In this struggle to impose the narrative of the new foreign policy, the strength of President Rouhani rests on the legitimacy conferred by the polls - something that Khamenei and the Revolutionary Guard lack. But it should not be forgotten that in the balance of interests encountered between the three pillars of the state in Iran – the President, the Supreme Leader and the Revolutionary Guard, alliances and deals are the key to one vision imposing on others. The attack comes at the worst moment for Rouhani, who has been publicly faced by Khamenei, the Supreme Leader, for disagreements over the Iranian nuclear program. Khamenei has increased the regularity of his speeches and has not hesitated to use his sharp dialectic to harshly criticize Rouhani and his administration.
The great success achieved by the negotiating team led by Javad Sharif has been a double-edged sword in Iran. On the one hand, it opens the country again after a decade of isolation from the international community. But on the other hand, it means the end of the monopolies for many companies owned by parastatal agencies and the Revolutionary Guard -Khamenei's great ally in foreign policy and the internal control of the revolution. The economic openness and reforms that the government has in mind would therefore mean a serious weakening of the Sepah’s financial muscle, something that they do not seem willing to accept.
The day after the bombings forty people were arrested and right afterwards, leaders of the Revolutionary Guard positioned themselves as the main source of information on the development of the events. The Sepah had not only made a move, but also overshadowed the government, while Khamenei opted for keeping a low profile. Thus, the Sepah has been reaffirmed as the leader of the response against ISIS, which has as well contributed to weakening the role of the army in this unwritten war between the two branches of the Armed Forces of Iran. The Sepah will not hesitate to attack the Kurdish or Baluch minority areas under the pretext of eliminating the ISIS' tentacles within Iran – in areas which mostly voted for Rouhani. An intervention by the Revolutionary Guard could lead to sectarian clashes if these regions feel abandoned by the government.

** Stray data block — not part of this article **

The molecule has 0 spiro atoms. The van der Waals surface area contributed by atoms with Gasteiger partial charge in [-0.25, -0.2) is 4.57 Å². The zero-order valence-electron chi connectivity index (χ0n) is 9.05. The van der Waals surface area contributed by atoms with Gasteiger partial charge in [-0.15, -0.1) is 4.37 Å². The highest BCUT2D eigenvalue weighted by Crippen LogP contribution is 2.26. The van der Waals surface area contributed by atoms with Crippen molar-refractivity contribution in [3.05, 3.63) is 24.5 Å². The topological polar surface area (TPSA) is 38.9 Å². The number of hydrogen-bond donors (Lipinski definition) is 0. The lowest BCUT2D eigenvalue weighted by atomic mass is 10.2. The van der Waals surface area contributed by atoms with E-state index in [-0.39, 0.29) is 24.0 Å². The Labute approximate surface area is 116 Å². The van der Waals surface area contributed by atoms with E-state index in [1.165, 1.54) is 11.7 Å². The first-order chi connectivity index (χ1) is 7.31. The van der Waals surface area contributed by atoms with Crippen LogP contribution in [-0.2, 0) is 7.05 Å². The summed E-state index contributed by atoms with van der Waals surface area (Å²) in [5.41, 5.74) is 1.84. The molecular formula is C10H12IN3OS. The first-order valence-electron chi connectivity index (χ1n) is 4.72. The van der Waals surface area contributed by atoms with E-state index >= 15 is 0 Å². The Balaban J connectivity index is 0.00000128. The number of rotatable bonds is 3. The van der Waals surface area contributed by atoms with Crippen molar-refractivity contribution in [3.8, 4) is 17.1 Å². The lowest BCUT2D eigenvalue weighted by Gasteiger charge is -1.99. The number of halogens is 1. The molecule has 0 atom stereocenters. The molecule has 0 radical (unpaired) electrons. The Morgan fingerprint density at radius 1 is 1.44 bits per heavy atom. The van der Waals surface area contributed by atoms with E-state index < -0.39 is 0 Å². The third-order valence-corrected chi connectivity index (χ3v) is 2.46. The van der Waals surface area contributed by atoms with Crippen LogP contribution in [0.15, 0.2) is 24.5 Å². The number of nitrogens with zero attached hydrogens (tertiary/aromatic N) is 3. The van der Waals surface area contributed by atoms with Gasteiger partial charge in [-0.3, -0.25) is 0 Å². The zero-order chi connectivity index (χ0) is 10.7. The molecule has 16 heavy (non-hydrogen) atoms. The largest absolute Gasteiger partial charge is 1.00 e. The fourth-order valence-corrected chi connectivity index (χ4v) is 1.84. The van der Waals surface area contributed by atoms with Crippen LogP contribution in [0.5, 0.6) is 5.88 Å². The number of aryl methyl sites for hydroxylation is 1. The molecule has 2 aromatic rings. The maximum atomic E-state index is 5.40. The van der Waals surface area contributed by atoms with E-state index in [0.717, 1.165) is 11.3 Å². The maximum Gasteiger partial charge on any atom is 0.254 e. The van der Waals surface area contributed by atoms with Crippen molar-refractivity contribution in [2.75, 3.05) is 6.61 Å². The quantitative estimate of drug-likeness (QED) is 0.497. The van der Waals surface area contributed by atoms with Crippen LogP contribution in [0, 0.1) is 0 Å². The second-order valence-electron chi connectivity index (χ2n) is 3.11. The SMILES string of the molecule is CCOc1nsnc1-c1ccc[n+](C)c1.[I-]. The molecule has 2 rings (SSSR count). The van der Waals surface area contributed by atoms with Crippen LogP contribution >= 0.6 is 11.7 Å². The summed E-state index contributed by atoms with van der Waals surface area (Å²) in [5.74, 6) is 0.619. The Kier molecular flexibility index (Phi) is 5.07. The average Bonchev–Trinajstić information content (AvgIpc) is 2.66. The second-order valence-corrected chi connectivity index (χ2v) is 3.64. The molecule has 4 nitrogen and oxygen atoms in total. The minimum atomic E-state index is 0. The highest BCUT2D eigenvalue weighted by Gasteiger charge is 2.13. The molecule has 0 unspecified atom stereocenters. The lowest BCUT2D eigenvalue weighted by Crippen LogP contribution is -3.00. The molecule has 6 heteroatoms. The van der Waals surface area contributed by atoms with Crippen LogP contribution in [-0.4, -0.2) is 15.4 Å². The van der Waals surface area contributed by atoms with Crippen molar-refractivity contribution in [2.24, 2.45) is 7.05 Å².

Rouhani has a complicated term ahead. The economic improvement resulting from the Joint and Comprehensive Action Plan - official name of the nuclear agreement - has not reached ordinary citizens. The major structural reforms are therefore felt to be more necessary than ever. Rouhani will have to face major lobby groups inside and outside the country that will try to block any substantial change in Iran's economic framework. And, at the same time, it must maneuver to avoid that fact that the response to these attacks does not lead to a sectarian conflict within the country. Rouhani's affable image, that characterizes him will be more necessary than ever in the coming months to face a number of challenges already outlined on the horizon. This administration has the key to launching the country back into the 21st century. However, the road is full of obstacles. It all depends on his ability to get around them.